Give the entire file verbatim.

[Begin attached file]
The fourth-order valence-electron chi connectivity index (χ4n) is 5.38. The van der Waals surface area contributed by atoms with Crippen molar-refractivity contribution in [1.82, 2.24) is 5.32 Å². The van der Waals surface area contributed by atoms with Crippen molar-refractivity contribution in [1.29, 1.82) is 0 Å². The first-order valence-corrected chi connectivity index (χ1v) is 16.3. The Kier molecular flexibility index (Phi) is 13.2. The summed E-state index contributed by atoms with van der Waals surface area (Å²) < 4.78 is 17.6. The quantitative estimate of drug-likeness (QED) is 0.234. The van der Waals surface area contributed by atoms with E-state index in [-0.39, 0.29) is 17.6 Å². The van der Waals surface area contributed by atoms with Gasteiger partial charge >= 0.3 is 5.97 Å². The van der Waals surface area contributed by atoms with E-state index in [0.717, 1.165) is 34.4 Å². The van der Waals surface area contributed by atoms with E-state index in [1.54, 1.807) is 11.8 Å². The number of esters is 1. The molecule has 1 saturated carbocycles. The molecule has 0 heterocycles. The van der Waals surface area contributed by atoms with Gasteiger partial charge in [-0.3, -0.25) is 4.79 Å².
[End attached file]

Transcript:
The fourth-order valence-electron chi connectivity index (χ4n) is 5.38. The van der Waals surface area contributed by atoms with Crippen molar-refractivity contribution in [1.82, 2.24) is 5.32 Å². The van der Waals surface area contributed by atoms with Crippen molar-refractivity contribution in [1.29, 1.82) is 0 Å². The first-order valence-corrected chi connectivity index (χ1v) is 16.3. The Kier molecular flexibility index (Phi) is 13.2. The summed E-state index contributed by atoms with van der Waals surface area (Å²) < 4.78 is 17.6. The quantitative estimate of drug-likeness (QED) is 0.234. The van der Waals surface area contributed by atoms with E-state index in [-0.39, 0.29) is 17.6 Å². The van der Waals surface area contributed by atoms with Gasteiger partial charge >= 0.3 is 5.97 Å². The van der Waals surface area contributed by atoms with E-state index in [0.717, 1.165) is 34.4 Å². The van der Waals surface area contributed by atoms with E-state index in [1.54, 1.807) is 11.8 Å². The number of esters is 1. The molecule has 1 saturated carbocycles. The molecule has 0 heterocycles. The van der Waals surface area contributed by atoms with Gasteiger partial charge in [-0.3, -0.25) is 4.79 Å².